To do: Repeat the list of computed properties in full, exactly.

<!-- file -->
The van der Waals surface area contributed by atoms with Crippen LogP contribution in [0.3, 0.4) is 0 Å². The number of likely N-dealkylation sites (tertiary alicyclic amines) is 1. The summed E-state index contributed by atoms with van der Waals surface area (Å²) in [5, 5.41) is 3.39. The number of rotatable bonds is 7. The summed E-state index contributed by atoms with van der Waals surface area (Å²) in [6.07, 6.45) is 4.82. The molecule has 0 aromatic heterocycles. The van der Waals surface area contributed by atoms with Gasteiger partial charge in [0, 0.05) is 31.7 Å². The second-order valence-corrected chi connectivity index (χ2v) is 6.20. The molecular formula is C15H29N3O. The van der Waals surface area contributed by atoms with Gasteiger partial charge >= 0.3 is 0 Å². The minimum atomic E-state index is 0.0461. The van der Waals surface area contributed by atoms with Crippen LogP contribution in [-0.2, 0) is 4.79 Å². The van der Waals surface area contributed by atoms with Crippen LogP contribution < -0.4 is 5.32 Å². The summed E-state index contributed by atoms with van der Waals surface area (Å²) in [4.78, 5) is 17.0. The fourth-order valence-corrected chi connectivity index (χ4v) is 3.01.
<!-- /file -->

The van der Waals surface area contributed by atoms with Crippen LogP contribution in [0.3, 0.4) is 0 Å². The number of likely N-dealkylation sites (tertiary alicyclic amines) is 1. The summed E-state index contributed by atoms with van der Waals surface area (Å²) in [5, 5.41) is 3.39. The number of rotatable bonds is 7. The summed E-state index contributed by atoms with van der Waals surface area (Å²) in [6.07, 6.45) is 4.82. The molecule has 0 aromatic heterocycles. The van der Waals surface area contributed by atoms with Gasteiger partial charge in [0, 0.05) is 31.7 Å². The second-order valence-corrected chi connectivity index (χ2v) is 6.20. The molecular formula is C15H29N3O. The van der Waals surface area contributed by atoms with Gasteiger partial charge >= 0.3 is 0 Å². The minimum atomic E-state index is 0.0461. The van der Waals surface area contributed by atoms with Crippen LogP contribution in [-0.2, 0) is 4.79 Å². The van der Waals surface area contributed by atoms with Crippen LogP contribution < -0.4 is 5.32 Å². The summed E-state index contributed by atoms with van der Waals surface area (Å²) in [4.78, 5) is 17.0. The fourth-order valence-corrected chi connectivity index (χ4v) is 3.01.